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Coaching Questions: Nature of Coach/Client Interactions

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The following set of questions, revised from those offered many years ago by Gordon and Ronald Lippitt in The Consulting  Process In Action, (La Jolla, California: University Associates, 1978, pp. 52-53) provide guidance for the coach and client in the establishment of a consistent and productive coaching process:
(1) How can I legitimize for clients their sharing of pain, problems and sense of failure without also stimulating their sense of hopelessness, victimization or  defensiveness?
(2) How can I ask probing questions in a way that is respectful of my client’s legitimate claim to privacy and in a way that will not mobilize disruptive feelings of irritation and hostility toward me?
(3) How can I listen to and encourage the unloading of problems without appearing to accept the client’s own perceptions of the source(s) of the problem – including the client’s projections of blame onto other people and the client’s inaccurate attributions of causation with regard to the exposed problems?
(4) How can I demonstrate expertness and establish my credibility as a potential source of help without creating client dependency and without creating an expectation in my client that I will solve the problem? In other words, how do I avoid taking on ownership for the problem being presented by my client?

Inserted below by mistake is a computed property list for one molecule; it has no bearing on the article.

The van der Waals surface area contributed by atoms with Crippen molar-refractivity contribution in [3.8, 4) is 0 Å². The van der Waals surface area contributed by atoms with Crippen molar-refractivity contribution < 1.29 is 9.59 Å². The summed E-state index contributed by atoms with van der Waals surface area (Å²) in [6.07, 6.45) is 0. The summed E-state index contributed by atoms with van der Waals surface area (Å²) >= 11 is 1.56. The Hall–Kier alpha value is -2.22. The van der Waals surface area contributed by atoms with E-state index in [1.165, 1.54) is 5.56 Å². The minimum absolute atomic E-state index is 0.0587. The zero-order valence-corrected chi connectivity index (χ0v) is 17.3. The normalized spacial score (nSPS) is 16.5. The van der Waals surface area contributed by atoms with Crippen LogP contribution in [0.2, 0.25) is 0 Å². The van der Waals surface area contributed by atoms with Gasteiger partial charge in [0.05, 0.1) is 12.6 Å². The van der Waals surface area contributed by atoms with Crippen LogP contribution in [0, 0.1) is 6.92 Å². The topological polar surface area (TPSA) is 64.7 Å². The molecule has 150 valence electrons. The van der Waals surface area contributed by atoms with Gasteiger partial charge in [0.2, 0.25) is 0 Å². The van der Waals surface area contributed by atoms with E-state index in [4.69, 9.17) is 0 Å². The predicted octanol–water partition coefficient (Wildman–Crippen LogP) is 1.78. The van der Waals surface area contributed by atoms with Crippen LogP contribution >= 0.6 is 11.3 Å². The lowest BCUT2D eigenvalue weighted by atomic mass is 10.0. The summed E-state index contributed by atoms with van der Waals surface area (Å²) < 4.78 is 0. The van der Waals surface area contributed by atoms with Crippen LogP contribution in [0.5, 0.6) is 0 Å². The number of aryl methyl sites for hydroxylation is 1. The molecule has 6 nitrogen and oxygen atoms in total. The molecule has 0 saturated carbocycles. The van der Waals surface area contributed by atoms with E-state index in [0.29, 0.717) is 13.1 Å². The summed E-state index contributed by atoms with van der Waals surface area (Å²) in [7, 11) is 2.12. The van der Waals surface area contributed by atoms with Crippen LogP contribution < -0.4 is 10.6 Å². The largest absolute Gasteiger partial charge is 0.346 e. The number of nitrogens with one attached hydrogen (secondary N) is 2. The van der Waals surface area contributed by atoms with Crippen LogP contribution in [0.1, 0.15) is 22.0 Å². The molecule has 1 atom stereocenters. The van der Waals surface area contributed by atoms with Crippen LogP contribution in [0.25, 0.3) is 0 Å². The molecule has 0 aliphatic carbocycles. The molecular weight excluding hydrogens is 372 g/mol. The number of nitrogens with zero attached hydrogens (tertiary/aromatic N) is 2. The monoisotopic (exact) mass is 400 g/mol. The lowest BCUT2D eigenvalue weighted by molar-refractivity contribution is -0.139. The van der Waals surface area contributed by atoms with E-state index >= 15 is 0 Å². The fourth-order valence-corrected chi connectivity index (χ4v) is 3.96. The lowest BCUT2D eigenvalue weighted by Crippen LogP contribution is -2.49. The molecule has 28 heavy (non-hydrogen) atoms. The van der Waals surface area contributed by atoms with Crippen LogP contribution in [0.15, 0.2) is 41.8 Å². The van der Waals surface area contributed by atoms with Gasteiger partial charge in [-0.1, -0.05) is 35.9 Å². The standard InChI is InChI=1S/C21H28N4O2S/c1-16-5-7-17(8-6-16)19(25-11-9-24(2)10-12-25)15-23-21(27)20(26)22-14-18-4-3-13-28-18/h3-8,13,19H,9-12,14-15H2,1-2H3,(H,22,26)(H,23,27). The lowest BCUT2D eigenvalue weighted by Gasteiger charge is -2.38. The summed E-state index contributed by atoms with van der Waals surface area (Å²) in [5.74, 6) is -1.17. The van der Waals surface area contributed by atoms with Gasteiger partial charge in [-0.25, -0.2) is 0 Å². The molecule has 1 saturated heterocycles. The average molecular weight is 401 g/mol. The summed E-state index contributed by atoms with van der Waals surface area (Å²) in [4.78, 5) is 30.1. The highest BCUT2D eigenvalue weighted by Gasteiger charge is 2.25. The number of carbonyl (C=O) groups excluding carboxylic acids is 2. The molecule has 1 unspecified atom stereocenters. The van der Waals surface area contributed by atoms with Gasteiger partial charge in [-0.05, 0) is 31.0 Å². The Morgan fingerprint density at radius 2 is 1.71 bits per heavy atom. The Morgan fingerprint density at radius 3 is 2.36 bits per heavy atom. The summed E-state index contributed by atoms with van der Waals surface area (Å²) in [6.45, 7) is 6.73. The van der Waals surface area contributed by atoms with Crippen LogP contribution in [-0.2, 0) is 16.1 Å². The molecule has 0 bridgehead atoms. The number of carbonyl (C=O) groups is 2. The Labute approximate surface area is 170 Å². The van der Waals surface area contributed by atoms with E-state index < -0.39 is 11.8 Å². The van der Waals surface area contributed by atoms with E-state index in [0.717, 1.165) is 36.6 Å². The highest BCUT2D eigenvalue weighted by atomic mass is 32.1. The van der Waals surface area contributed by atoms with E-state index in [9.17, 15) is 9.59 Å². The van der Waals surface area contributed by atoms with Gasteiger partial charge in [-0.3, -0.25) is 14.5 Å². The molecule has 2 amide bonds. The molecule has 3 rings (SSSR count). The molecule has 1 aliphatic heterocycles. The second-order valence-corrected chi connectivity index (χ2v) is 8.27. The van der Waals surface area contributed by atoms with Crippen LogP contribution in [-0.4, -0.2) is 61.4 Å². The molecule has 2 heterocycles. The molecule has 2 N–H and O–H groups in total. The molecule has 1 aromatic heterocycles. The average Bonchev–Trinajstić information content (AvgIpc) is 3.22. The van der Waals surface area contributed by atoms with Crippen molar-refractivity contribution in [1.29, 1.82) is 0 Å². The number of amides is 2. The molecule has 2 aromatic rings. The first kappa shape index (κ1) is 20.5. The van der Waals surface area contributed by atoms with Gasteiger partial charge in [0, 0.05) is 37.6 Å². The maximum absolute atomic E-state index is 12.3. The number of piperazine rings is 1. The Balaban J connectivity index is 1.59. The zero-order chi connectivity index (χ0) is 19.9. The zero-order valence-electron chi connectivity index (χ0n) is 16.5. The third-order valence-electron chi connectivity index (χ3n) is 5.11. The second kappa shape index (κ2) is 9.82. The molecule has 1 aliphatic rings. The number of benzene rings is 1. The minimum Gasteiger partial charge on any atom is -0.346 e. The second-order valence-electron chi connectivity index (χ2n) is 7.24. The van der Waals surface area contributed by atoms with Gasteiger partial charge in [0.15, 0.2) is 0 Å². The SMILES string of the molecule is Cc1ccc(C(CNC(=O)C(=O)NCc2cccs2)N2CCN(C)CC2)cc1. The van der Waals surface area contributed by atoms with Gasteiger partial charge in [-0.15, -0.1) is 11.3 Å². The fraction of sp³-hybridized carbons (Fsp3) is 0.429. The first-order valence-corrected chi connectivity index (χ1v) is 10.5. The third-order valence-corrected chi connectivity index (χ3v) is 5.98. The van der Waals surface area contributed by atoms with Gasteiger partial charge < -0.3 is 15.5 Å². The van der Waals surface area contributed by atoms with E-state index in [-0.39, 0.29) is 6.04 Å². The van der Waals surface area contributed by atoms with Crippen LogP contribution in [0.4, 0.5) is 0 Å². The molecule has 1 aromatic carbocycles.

(5) How can I explain readiness to work on change without appearing to assume too soon that a lot of change is going to be needed? Is the option of non-change available in this coaching engagement?
(6) How can I bring up and explore questions of compatibility between our interpersonal styles (as coach and client) without sounding too clinical, doubtful or demanding?
(7) How can my relevant experience and training as a leader, member of an organization, and coach be communicated without it sounding like a sales pitch or sounding like an offer to take over ownership of the client’s problem?
(8) How can I be reassuring to my client without being interpreted as saying the problem is minor or can be easily and quickly solved? How can I indicated that I have addressed similar problems myself or with other clients without diminishing the distinctive challenge(s) being faced by my client?

 

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